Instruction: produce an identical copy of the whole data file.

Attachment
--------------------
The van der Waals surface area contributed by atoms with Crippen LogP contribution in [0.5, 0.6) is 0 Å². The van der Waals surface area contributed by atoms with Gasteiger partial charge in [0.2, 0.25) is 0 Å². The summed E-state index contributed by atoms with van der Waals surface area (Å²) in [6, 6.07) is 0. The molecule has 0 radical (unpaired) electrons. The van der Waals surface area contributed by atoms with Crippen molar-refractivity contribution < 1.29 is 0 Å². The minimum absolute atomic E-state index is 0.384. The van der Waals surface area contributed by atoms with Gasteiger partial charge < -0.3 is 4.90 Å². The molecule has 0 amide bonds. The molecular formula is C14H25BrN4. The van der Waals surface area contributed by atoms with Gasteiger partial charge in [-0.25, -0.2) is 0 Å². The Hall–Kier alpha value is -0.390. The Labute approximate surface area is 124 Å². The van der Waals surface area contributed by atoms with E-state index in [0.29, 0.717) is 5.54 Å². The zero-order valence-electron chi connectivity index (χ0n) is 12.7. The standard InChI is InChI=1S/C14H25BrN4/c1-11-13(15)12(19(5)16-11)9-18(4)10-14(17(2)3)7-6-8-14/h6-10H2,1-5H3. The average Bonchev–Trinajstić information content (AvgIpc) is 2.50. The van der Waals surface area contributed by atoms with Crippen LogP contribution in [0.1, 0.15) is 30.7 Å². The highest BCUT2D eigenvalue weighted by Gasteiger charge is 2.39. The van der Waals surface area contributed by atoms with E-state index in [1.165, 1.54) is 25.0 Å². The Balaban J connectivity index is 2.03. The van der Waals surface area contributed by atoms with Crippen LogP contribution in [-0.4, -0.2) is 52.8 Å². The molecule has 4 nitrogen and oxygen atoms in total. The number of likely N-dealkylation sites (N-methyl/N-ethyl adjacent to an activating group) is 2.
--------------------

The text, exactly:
The van der Waals surface area contributed by atoms with Crippen LogP contribution in [0.5, 0.6) is 0 Å². The van der Waals surface area contributed by atoms with Gasteiger partial charge in [0.2, 0.25) is 0 Å². The summed E-state index contributed by atoms with van der Waals surface area (Å²) in [6, 6.07) is 0. The molecule has 0 radical (unpaired) electrons. The van der Waals surface area contributed by atoms with Crippen molar-refractivity contribution < 1.29 is 0 Å². The minimum absolute atomic E-state index is 0.384. The van der Waals surface area contributed by atoms with Gasteiger partial charge < -0.3 is 4.90 Å². The molecule has 0 amide bonds. The molecular formula is C14H25BrN4. The van der Waals surface area contributed by atoms with Gasteiger partial charge in [-0.25, -0.2) is 0 Å². The Hall–Kier alpha value is -0.390. The Labute approximate surface area is 124 Å². The van der Waals surface area contributed by atoms with E-state index in [0.29, 0.717) is 5.54 Å². The zero-order valence-electron chi connectivity index (χ0n) is 12.7. The standard InChI is InChI=1S/C14H25BrN4/c1-11-13(15)12(19(5)16-11)9-18(4)10-14(17(2)3)7-6-8-14/h6-10H2,1-5H3. The average Bonchev–Trinajstić information content (AvgIpc) is 2.50. The van der Waals surface area contributed by atoms with Crippen LogP contribution in [0.1, 0.15) is 30.7 Å². The highest BCUT2D eigenvalue weighted by Gasteiger charge is 2.39. The van der Waals surface area contributed by atoms with E-state index in [1.165, 1.54) is 25.0 Å². The Balaban J connectivity index is 2.03. The van der Waals surface area contributed by atoms with Crippen LogP contribution in [-0.4, -0.2) is 52.8 Å². The molecule has 4 nitrogen and oxygen atoms in total. The number of likely N-dealkylation sites (N-methyl/N-ethyl adjacent to an activating group) is 2.